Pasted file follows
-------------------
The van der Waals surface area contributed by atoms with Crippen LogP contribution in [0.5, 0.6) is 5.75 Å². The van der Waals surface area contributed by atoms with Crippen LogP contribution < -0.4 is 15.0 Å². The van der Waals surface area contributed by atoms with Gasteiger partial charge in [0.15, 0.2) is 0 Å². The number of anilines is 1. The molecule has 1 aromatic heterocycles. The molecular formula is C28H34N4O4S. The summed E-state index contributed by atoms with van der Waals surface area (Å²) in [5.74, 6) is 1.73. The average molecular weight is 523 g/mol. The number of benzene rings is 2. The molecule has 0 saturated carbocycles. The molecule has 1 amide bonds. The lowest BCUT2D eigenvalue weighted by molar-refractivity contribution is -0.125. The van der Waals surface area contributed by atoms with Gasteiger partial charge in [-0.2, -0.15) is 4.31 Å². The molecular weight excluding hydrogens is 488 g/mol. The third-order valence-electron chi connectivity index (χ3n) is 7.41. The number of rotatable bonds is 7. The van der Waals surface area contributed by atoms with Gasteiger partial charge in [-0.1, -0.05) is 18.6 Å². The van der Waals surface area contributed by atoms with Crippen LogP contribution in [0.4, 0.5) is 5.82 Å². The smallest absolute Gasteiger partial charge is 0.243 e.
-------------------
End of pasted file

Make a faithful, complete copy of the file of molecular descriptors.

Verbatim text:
The van der Waals surface area contributed by atoms with Crippen LogP contribution in [0.5, 0.6) is 5.75 Å². The van der Waals surface area contributed by atoms with Crippen LogP contribution < -0.4 is 15.0 Å². The van der Waals surface area contributed by atoms with Gasteiger partial charge in [0.15, 0.2) is 0 Å². The number of anilines is 1. The molecule has 1 aromatic heterocycles. The molecular formula is C28H34N4O4S. The summed E-state index contributed by atoms with van der Waals surface area (Å²) in [5.74, 6) is 1.73. The average molecular weight is 523 g/mol. The number of benzene rings is 2. The molecule has 0 saturated carbocycles. The molecule has 1 amide bonds. The lowest BCUT2D eigenvalue weighted by molar-refractivity contribution is -0.125. The van der Waals surface area contributed by atoms with Gasteiger partial charge in [-0.2, -0.15) is 4.31 Å². The molecular weight excluding hydrogens is 488 g/mol. The third-order valence-electron chi connectivity index (χ3n) is 7.41. The number of rotatable bonds is 7. The van der Waals surface area contributed by atoms with Gasteiger partial charge in [-0.1, -0.05) is 18.6 Å². The van der Waals surface area contributed by atoms with Crippen LogP contribution in [0.4, 0.5) is 5.82 Å². The smallest absolute Gasteiger partial charge is 0.243 e.